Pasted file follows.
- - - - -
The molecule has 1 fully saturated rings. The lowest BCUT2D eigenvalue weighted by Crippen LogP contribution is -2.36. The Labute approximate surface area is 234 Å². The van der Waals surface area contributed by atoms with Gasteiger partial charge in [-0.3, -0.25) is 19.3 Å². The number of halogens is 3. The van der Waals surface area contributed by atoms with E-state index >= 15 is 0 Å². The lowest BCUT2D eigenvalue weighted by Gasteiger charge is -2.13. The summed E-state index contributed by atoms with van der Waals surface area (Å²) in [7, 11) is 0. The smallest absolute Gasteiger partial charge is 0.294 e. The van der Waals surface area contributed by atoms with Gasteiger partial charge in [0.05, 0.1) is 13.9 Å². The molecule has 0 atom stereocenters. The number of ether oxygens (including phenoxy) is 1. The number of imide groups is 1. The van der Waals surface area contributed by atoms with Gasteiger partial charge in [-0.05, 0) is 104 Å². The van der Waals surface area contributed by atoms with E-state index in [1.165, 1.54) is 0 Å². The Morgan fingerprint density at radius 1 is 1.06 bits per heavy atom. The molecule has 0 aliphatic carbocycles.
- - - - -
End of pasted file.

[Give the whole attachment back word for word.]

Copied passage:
The molecule has 1 fully saturated rings. The lowest BCUT2D eigenvalue weighted by Crippen LogP contribution is -2.36. The Labute approximate surface area is 234 Å². The van der Waals surface area contributed by atoms with Gasteiger partial charge in [-0.3, -0.25) is 19.3 Å². The number of halogens is 3. The van der Waals surface area contributed by atoms with E-state index >= 15 is 0 Å². The lowest BCUT2D eigenvalue weighted by Gasteiger charge is -2.13. The summed E-state index contributed by atoms with van der Waals surface area (Å²) in [7, 11) is 0. The smallest absolute Gasteiger partial charge is 0.294 e. The van der Waals surface area contributed by atoms with Gasteiger partial charge in [0.05, 0.1) is 13.9 Å². The molecule has 0 atom stereocenters. The number of ether oxygens (including phenoxy) is 1. The number of imide groups is 1. The van der Waals surface area contributed by atoms with Gasteiger partial charge in [-0.05, 0) is 104 Å². The van der Waals surface area contributed by atoms with E-state index in [1.165, 1.54) is 0 Å². The Morgan fingerprint density at radius 1 is 1.06 bits per heavy atom. The molecule has 0 aliphatic carbocycles.